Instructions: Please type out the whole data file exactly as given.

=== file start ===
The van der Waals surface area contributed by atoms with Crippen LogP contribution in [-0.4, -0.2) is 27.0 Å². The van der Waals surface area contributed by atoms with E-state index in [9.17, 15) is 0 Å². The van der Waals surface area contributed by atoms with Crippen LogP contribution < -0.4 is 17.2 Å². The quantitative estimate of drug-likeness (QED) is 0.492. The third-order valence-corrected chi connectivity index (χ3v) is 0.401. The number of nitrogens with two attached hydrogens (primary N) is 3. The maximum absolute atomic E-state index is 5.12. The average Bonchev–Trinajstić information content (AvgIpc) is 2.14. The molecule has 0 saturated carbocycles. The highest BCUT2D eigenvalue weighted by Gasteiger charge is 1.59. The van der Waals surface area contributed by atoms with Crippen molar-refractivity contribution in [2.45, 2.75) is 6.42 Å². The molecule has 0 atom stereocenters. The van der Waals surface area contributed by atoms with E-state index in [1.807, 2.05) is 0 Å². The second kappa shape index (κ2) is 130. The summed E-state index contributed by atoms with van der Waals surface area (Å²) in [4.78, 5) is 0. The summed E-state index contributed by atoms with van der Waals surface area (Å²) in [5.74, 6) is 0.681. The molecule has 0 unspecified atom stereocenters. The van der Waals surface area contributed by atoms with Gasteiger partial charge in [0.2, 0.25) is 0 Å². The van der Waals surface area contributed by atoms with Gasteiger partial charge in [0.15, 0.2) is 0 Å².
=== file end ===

The van der Waals surface area contributed by atoms with Crippen LogP contribution in [-0.4, -0.2) is 27.0 Å². The van der Waals surface area contributed by atoms with E-state index in [9.17, 15) is 0 Å². The van der Waals surface area contributed by atoms with Crippen LogP contribution < -0.4 is 17.2 Å². The quantitative estimate of drug-likeness (QED) is 0.492. The third-order valence-corrected chi connectivity index (χ3v) is 0.401. The number of nitrogens with two attached hydrogens (primary N) is 3. The maximum absolute atomic E-state index is 5.12. The average Bonchev–Trinajstić information content (AvgIpc) is 2.14. The molecule has 0 saturated carbocycles. The highest BCUT2D eigenvalue weighted by Gasteiger charge is 1.59. The van der Waals surface area contributed by atoms with Crippen molar-refractivity contribution in [2.45, 2.75) is 6.42 Å². The molecule has 0 atom stereocenters. The van der Waals surface area contributed by atoms with E-state index in [1.807, 2.05) is 0 Å². The second kappa shape index (κ2) is 130. The summed E-state index contributed by atoms with van der Waals surface area (Å²) in [4.78, 5) is 0. The summed E-state index contributed by atoms with van der Waals surface area (Å²) in [5.74, 6) is 0.681. The molecule has 0 unspecified atom stereocenters. The van der Waals surface area contributed by atoms with Gasteiger partial charge in [0.2, 0.25) is 0 Å². The van der Waals surface area contributed by atoms with Gasteiger partial charge in [0.15, 0.2) is 0 Å².